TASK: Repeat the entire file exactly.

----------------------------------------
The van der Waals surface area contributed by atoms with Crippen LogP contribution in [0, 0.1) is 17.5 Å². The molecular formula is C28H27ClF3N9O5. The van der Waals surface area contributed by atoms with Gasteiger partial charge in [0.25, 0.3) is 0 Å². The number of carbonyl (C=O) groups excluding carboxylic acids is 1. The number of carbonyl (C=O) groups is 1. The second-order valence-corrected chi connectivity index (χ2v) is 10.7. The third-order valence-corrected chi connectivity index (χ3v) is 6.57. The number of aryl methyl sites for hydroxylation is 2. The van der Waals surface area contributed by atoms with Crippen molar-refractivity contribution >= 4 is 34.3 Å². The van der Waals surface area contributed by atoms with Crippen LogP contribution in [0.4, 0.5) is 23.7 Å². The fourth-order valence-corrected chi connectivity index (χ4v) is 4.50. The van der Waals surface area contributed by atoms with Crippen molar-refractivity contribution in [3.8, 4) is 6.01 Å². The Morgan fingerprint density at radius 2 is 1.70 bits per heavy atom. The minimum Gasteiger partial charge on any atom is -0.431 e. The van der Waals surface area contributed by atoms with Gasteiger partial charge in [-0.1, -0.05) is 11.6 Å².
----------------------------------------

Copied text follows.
The van der Waals surface area contributed by atoms with Crippen LogP contribution in [0, 0.1) is 17.5 Å². The molecular formula is C28H27ClF3N9O5. The van der Waals surface area contributed by atoms with Gasteiger partial charge in [0.25, 0.3) is 0 Å². The number of carbonyl (C=O) groups excluding carboxylic acids is 1. The number of carbonyl (C=O) groups is 1. The second-order valence-corrected chi connectivity index (χ2v) is 10.7. The third-order valence-corrected chi connectivity index (χ3v) is 6.57. The number of aryl methyl sites for hydroxylation is 2. The van der Waals surface area contributed by atoms with Crippen molar-refractivity contribution >= 4 is 34.3 Å². The van der Waals surface area contributed by atoms with Crippen LogP contribution in [0.4, 0.5) is 23.7 Å². The fourth-order valence-corrected chi connectivity index (χ4v) is 4.50. The van der Waals surface area contributed by atoms with Crippen molar-refractivity contribution in [3.8, 4) is 6.01 Å². The Morgan fingerprint density at radius 2 is 1.70 bits per heavy atom. The minimum Gasteiger partial charge on any atom is -0.431 e. The van der Waals surface area contributed by atoms with Gasteiger partial charge in [-0.1, -0.05) is 11.6 Å².